Rhythm & Sound have always had a near-spiritual comprehension of groove. All their work burrows deeply into its soundbed and extracts from it rich, subtle forms. Where romantic composers invented the ‘tone poem’, what Mark and Moritz have contributed with Rhythm & Sound is the most highly developed example of a poetics of texture, depth and space in electronic music. If their self-titled album was the first full exploration of this instrumental landscape, their work in dialogue with ‘The Artists’ was a move out of the root of the sound, back to the roots of the sound – or a way of opening Jamaican music out of its fire and colour, and sending it (up in smoke) into a rare atmosphere. It’s difficult to convey how magnificent R&S’ best work is, and to most people paying close attention to what they’ve been listening to, it’s probably unnecessary. Suffice to say, the honour of being asked to remix their work would probably have been followed in a heartbeat by a deep feeling of dread in having to offer an interpretation which moves, but doesn’t remove. How can you re-finish a complete statement? ‘See Mi Yah (Remixes)’ in its complete, collected form reveals a lot, both about each artist’s vision and interpretive powers, and about the art and science of techno, dub, and remixing.
Basic Channel’s ‘See Mi Version’ is difficult to beat – a self-interpretation that shares with its ancestors an incredible ability to resist the effects of time on music, while seeming to barely lift a finger. Vainqueur’s remix of ‘Rise and Praise’ is also as large as the task – this is a real piece of work, while Sleeparchive’s version of ‘Dem Never Know’ twists the original around Sähkö-like shapes and back into his own machine’s symmetry, somehow managing to do justice to the original and himself in the process.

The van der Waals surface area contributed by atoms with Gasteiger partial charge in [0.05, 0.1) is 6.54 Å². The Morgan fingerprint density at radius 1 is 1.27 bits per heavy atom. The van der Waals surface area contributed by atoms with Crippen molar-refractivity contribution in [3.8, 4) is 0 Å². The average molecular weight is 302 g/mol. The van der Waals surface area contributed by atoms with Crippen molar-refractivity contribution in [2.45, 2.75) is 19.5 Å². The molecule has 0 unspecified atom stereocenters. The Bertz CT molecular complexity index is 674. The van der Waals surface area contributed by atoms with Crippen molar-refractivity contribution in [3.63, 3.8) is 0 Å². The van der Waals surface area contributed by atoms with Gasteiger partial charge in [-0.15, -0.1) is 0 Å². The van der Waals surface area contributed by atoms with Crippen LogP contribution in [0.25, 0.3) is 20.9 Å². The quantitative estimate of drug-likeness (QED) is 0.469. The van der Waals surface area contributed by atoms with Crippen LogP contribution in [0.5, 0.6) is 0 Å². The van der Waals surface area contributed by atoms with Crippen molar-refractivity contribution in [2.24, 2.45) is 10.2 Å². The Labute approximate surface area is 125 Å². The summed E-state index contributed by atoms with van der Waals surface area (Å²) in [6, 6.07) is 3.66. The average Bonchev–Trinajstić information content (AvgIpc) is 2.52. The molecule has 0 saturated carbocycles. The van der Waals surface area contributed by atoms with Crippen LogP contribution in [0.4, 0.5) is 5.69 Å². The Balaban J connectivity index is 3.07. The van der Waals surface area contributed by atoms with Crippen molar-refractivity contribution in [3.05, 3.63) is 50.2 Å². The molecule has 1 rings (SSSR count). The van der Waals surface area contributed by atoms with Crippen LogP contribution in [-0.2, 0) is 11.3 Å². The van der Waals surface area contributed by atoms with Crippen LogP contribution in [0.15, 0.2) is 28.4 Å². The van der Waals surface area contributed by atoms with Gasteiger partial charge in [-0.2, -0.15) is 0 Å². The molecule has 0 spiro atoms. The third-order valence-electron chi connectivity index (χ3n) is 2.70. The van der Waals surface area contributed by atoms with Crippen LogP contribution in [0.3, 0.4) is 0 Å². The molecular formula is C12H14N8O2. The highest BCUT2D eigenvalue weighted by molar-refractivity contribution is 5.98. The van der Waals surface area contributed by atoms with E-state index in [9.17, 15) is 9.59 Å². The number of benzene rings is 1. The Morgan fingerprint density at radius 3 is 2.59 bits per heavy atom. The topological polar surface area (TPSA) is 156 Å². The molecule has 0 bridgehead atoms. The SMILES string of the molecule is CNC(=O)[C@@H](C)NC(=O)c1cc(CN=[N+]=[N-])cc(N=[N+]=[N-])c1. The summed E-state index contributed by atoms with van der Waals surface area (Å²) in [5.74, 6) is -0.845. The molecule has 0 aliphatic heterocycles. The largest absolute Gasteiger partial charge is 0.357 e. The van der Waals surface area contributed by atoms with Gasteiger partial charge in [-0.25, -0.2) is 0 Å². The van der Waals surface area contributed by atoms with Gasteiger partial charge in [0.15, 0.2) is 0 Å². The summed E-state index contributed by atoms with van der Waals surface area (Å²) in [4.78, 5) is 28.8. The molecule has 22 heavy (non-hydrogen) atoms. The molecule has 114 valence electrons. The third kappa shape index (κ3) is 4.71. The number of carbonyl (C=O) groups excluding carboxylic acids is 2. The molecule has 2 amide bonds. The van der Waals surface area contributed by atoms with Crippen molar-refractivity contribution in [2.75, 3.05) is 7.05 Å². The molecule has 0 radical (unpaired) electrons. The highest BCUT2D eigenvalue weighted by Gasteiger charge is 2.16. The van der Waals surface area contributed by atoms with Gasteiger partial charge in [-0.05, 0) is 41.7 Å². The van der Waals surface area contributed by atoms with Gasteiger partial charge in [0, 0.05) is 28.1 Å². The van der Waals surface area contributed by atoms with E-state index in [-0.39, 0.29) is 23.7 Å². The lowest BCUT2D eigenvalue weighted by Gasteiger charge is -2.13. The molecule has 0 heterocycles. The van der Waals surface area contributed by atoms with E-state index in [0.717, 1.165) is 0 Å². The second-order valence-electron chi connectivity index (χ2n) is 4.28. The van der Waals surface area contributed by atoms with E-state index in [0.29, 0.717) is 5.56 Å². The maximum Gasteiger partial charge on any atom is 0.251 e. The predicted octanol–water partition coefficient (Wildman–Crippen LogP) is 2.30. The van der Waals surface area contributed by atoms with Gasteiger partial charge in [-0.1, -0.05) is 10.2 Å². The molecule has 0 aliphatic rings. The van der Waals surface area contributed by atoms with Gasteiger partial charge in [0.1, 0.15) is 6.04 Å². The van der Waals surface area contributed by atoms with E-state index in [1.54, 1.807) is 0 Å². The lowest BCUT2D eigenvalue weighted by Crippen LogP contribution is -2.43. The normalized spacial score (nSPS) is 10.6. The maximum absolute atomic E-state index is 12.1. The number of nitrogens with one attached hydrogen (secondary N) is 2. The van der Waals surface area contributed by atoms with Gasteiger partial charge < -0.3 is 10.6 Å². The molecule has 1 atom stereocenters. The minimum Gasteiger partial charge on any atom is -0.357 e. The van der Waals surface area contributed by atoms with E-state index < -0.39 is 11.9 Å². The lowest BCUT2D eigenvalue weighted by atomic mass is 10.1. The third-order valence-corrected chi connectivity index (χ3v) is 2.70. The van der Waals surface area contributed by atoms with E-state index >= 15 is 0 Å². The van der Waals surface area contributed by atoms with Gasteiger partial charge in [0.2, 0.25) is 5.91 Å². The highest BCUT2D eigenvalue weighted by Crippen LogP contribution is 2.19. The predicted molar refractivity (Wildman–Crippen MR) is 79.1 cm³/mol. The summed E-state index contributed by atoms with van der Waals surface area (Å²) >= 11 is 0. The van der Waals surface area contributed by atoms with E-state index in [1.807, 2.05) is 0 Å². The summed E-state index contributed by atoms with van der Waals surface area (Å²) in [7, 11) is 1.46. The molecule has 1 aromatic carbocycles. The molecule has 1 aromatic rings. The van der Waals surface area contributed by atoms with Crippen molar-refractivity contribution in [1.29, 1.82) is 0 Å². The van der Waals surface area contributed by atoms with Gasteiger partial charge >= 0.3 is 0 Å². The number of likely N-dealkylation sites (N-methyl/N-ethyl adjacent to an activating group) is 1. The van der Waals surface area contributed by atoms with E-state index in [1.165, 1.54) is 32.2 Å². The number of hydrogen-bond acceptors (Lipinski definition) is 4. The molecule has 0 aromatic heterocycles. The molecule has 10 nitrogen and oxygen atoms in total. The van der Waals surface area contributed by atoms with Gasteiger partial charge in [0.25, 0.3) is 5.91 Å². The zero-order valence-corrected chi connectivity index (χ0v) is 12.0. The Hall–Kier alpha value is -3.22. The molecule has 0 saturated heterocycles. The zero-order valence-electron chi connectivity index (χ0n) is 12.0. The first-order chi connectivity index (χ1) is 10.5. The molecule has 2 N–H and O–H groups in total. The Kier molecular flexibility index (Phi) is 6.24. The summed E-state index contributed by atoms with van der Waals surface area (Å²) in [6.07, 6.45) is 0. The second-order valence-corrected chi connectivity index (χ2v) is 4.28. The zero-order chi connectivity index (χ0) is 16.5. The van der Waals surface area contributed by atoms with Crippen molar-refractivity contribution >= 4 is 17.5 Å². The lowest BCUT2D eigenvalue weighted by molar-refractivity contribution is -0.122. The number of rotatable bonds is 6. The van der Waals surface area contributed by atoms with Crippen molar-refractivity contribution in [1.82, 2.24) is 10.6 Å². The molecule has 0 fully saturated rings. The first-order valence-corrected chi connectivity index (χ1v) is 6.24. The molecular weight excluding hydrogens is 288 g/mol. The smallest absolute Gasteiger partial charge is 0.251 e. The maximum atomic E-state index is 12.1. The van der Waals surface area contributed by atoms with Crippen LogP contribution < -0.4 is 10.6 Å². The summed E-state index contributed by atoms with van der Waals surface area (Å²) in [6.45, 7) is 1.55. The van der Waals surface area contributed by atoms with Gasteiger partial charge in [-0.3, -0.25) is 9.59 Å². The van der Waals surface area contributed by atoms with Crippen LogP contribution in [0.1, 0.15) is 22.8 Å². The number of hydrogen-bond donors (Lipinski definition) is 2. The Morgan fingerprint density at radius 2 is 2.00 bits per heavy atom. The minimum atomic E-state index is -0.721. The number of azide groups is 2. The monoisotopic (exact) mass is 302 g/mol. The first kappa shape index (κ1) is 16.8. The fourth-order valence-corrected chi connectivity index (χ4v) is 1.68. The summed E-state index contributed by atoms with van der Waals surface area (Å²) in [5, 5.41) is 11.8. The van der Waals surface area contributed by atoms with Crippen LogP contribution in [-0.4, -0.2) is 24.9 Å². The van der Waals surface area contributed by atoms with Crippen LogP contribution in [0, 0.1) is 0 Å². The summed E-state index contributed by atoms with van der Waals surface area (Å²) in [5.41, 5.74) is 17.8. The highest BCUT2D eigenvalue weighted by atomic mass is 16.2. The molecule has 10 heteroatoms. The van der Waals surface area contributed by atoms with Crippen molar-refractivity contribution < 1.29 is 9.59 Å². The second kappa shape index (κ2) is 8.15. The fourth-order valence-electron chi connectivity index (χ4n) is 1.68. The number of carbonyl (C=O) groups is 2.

Soundstream’s ‘Free for All’ draws the free-floating spirit into an uplifting atmosphere, in a way that will please, but not overwhelm. Hallucinator acquit themselves respectably with a big-hearted chug-a-long that, like Sweet Substance’s contribution, doesn’t over-reach itself, or offend. Carl Craig’s ‘Poor People Must Work’ is suffering the caning its high-impact, hard-hitting push made inevitable. It’s the odd man out having a big night out, but its bombast makes it trying to tired ears. Tikiman’s ‘Boss Man’ sounds almost quaint after the Craig thunderclap, but even though it’s less offensively large or loud, it’s too unambitious and conventional to stand shoulder to shoulder here – or is it?
Less successfully, Villalobos’ ‘Let Me Go’, like most of his work, sounds like the effects of entropy on aimlessness – soaking in its meandering stream, it loses and finds itself and the listener somewhere between brilliance and abject boredom. Francois K’s ‘Lightning Storm’ could be read as a half-hearted junglist’s protest of confusion, indifference, or misunderstanding, unless you’ve got a fondness for frantic drums. You get the impression that K is trying to fill the gaps, like a speaker running off at the mouth for dread of a pause in conversation. But Vladislav Delay’s ‘Truly’ is the real disappointment, considering what you would presume to be an equal (though very different) appreciation of depth and space. Perhaps its re-inscription as a Luomo mix might render it more accurate and less of a letdown, but if it is Luomo, it’s not as good as his own weaker productions. In this case particularly, you sense that Vlad lost his nerve, and opted to engage the less risky of his musical selves.
A collection like this needs to spend years in the world before its strengths and failings finally resolve. We need time for the smoke to dissipate, for the dust to settle before anyone can say whether anyone here has lived up to the enduring legacy of some of music’s most talented and original collaborators. I think some of it might.
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